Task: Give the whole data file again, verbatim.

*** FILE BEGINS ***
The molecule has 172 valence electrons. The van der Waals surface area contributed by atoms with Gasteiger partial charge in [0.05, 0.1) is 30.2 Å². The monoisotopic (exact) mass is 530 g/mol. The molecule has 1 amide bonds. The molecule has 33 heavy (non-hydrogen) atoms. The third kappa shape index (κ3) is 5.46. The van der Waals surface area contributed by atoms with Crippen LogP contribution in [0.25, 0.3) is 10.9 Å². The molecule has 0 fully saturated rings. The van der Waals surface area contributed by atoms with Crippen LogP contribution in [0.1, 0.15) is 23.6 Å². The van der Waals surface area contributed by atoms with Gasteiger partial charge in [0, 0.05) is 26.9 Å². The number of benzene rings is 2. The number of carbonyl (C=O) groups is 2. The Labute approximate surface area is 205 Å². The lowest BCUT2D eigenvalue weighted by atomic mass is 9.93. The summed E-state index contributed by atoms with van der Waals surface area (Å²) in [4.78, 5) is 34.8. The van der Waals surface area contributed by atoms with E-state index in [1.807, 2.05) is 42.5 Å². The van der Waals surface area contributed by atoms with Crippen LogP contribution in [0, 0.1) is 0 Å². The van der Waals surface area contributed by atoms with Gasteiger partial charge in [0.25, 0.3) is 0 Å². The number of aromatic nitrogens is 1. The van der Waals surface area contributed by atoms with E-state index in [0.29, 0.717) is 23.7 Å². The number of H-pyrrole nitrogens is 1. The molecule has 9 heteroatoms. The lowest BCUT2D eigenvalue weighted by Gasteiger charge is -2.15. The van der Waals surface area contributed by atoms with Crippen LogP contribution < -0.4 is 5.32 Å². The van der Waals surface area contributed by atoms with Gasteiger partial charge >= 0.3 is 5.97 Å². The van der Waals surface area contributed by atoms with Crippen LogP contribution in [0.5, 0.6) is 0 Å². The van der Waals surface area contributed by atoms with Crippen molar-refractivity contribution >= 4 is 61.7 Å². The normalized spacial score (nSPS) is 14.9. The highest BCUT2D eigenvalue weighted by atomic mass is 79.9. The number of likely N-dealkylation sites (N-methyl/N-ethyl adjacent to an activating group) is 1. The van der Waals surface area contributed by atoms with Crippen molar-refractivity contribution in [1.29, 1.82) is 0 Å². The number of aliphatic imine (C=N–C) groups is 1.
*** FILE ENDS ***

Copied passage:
The molecule has 172 valence electrons. The van der Waals surface area contributed by atoms with Gasteiger partial charge in [0.05, 0.1) is 30.2 Å². The monoisotopic (exact) mass is 530 g/mol. The molecule has 1 amide bonds. The molecule has 33 heavy (non-hydrogen) atoms. The third kappa shape index (κ3) is 5.46. The van der Waals surface area contributed by atoms with Crippen LogP contribution in [0.25, 0.3) is 10.9 Å². The molecule has 0 fully saturated rings. The van der Waals surface area contributed by atoms with Crippen LogP contribution in [0.1, 0.15) is 23.6 Å². The van der Waals surface area contributed by atoms with Gasteiger partial charge in [0, 0.05) is 26.9 Å². The number of benzene rings is 2. The number of carbonyl (C=O) groups is 2. The Labute approximate surface area is 205 Å². The lowest BCUT2D eigenvalue weighted by atomic mass is 9.93. The summed E-state index contributed by atoms with van der Waals surface area (Å²) in [4.78, 5) is 34.8. The van der Waals surface area contributed by atoms with E-state index in [1.807, 2.05) is 42.5 Å². The van der Waals surface area contributed by atoms with Crippen LogP contribution in [0, 0.1) is 0 Å². The van der Waals surface area contributed by atoms with Gasteiger partial charge in [0.25, 0.3) is 0 Å². The number of aromatic nitrogens is 1. The van der Waals surface area contributed by atoms with E-state index in [0.29, 0.717) is 23.7 Å². The number of H-pyrrole nitrogens is 1. The molecule has 9 heteroatoms. The lowest BCUT2D eigenvalue weighted by Gasteiger charge is -2.15. The van der Waals surface area contributed by atoms with Crippen LogP contribution < -0.4 is 5.32 Å². The van der Waals surface area contributed by atoms with Gasteiger partial charge >= 0.3 is 5.97 Å². The van der Waals surface area contributed by atoms with Crippen LogP contribution in [0.5, 0.6) is 0 Å². The van der Waals surface area contributed by atoms with Crippen molar-refractivity contribution >= 4 is 61.7 Å². The normalized spacial score (nSPS) is 14.9. The highest BCUT2D eigenvalue weighted by atomic mass is 79.9. The number of likely N-dealkylation sites (N-methyl/N-ethyl adjacent to an activating group) is 1. The van der Waals surface area contributed by atoms with Crippen molar-refractivity contribution in [1.29, 1.82) is 0 Å². The number of aliphatic imine (C=N–C) groups is 1.